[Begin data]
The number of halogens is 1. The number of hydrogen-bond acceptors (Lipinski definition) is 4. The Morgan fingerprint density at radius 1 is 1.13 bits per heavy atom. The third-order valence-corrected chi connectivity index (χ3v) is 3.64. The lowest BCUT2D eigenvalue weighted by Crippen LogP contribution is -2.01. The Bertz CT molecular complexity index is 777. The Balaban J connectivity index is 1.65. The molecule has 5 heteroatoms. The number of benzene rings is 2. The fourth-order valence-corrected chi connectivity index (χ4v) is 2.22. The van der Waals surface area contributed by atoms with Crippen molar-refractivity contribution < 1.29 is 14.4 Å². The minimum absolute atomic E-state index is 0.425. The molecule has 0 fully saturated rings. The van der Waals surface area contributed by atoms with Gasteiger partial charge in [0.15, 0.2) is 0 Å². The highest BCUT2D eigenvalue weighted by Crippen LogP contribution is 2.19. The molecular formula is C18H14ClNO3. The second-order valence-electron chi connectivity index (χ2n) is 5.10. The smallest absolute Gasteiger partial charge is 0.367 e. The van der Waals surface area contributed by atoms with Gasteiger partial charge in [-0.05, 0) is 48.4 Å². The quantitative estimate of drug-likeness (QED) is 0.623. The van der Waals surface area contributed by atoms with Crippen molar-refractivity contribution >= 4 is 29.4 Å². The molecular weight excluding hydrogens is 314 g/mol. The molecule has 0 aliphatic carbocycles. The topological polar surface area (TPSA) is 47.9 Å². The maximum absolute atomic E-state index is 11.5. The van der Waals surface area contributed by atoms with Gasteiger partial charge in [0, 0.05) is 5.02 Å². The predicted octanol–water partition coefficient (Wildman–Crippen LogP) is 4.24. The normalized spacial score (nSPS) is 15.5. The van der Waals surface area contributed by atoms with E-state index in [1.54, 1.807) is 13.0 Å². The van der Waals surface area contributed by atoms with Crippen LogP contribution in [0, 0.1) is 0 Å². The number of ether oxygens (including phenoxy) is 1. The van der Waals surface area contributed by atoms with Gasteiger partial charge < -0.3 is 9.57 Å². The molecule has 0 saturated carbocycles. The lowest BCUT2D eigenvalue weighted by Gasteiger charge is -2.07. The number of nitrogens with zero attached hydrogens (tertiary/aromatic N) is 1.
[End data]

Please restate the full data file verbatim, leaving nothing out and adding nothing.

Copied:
The number of halogens is 1. The number of hydrogen-bond acceptors (Lipinski definition) is 4. The Morgan fingerprint density at radius 1 is 1.13 bits per heavy atom. The third-order valence-corrected chi connectivity index (χ3v) is 3.64. The lowest BCUT2D eigenvalue weighted by Crippen LogP contribution is -2.01. The Bertz CT molecular complexity index is 777. The Balaban J connectivity index is 1.65. The molecule has 5 heteroatoms. The number of benzene rings is 2. The fourth-order valence-corrected chi connectivity index (χ4v) is 2.22. The van der Waals surface area contributed by atoms with Crippen molar-refractivity contribution < 1.29 is 14.4 Å². The minimum absolute atomic E-state index is 0.425. The molecule has 0 fully saturated rings. The van der Waals surface area contributed by atoms with Gasteiger partial charge in [0.15, 0.2) is 0 Å². The highest BCUT2D eigenvalue weighted by Crippen LogP contribution is 2.19. The molecular formula is C18H14ClNO3. The second-order valence-electron chi connectivity index (χ2n) is 5.10. The smallest absolute Gasteiger partial charge is 0.367 e. The van der Waals surface area contributed by atoms with Gasteiger partial charge in [-0.05, 0) is 48.4 Å². The quantitative estimate of drug-likeness (QED) is 0.623. The van der Waals surface area contributed by atoms with Crippen molar-refractivity contribution >= 4 is 29.4 Å². The molecular weight excluding hydrogens is 314 g/mol. The molecule has 0 aliphatic carbocycles. The topological polar surface area (TPSA) is 47.9 Å². The maximum absolute atomic E-state index is 11.5. The van der Waals surface area contributed by atoms with Gasteiger partial charge in [0, 0.05) is 5.02 Å². The predicted octanol–water partition coefficient (Wildman–Crippen LogP) is 4.24. The normalized spacial score (nSPS) is 15.5. The van der Waals surface area contributed by atoms with E-state index in [1.54, 1.807) is 13.0 Å². The van der Waals surface area contributed by atoms with Crippen LogP contribution in [0, 0.1) is 0 Å². The number of ether oxygens (including phenoxy) is 1. The van der Waals surface area contributed by atoms with Gasteiger partial charge < -0.3 is 9.57 Å². The molecule has 0 saturated carbocycles. The lowest BCUT2D eigenvalue weighted by Gasteiger charge is -2.07. The number of nitrogens with zero attached hydrogens (tertiary/aromatic N) is 1.